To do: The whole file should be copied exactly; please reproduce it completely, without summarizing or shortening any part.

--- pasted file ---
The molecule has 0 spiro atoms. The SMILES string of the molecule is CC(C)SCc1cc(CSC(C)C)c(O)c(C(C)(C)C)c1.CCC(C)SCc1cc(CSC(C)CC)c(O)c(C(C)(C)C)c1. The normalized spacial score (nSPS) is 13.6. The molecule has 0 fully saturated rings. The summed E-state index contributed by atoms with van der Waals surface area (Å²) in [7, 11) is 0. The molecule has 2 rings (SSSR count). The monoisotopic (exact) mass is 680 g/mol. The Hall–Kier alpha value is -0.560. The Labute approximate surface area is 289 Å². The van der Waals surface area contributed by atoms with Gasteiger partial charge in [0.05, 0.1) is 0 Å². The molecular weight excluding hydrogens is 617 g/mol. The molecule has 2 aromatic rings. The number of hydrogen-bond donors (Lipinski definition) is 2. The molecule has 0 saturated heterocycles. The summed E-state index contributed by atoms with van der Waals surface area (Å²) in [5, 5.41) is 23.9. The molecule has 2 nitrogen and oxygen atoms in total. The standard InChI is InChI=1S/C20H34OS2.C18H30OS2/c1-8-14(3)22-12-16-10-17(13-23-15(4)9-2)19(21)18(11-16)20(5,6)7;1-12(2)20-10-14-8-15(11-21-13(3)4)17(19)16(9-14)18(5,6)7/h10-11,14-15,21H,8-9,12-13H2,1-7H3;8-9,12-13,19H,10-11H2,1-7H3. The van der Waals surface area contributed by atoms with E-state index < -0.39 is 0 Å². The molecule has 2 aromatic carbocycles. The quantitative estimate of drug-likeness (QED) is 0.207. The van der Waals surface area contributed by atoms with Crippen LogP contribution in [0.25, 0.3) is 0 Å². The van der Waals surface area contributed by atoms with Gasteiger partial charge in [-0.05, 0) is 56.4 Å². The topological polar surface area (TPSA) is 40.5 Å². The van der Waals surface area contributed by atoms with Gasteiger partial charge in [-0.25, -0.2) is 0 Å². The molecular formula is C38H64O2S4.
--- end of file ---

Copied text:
The molecule has 0 spiro atoms. The SMILES string of the molecule is CC(C)SCc1cc(CSC(C)C)c(O)c(C(C)(C)C)c1.CCC(C)SCc1cc(CSC(C)CC)c(O)c(C(C)(C)C)c1. The normalized spacial score (nSPS) is 13.6. The molecule has 0 fully saturated rings. The summed E-state index contributed by atoms with van der Waals surface area (Å²) in [7, 11) is 0. The molecule has 2 rings (SSSR count). The monoisotopic (exact) mass is 680 g/mol. The Hall–Kier alpha value is -0.560. The Labute approximate surface area is 289 Å². The van der Waals surface area contributed by atoms with Gasteiger partial charge in [0.05, 0.1) is 0 Å². The molecular weight excluding hydrogens is 617 g/mol. The molecule has 2 aromatic rings. The number of hydrogen-bond donors (Lipinski definition) is 2. The molecule has 0 saturated heterocycles. The summed E-state index contributed by atoms with van der Waals surface area (Å²) in [5, 5.41) is 23.9. The molecule has 2 nitrogen and oxygen atoms in total. The standard InChI is InChI=1S/C20H34OS2.C18H30OS2/c1-8-14(3)22-12-16-10-17(13-23-15(4)9-2)19(21)18(11-16)20(5,6)7;1-12(2)20-10-14-8-15(11-21-13(3)4)17(19)16(9-14)18(5,6)7/h10-11,14-15,21H,8-9,12-13H2,1-7H3;8-9,12-13,19H,10-11H2,1-7H3. The van der Waals surface area contributed by atoms with E-state index < -0.39 is 0 Å². The molecule has 2 aromatic carbocycles. The quantitative estimate of drug-likeness (QED) is 0.207. The van der Waals surface area contributed by atoms with Crippen LogP contribution in [0.25, 0.3) is 0 Å². The van der Waals surface area contributed by atoms with Gasteiger partial charge in [-0.05, 0) is 56.4 Å². The topological polar surface area (TPSA) is 40.5 Å². The van der Waals surface area contributed by atoms with Gasteiger partial charge in [-0.25, -0.2) is 0 Å². The molecular formula is C38H64O2S4.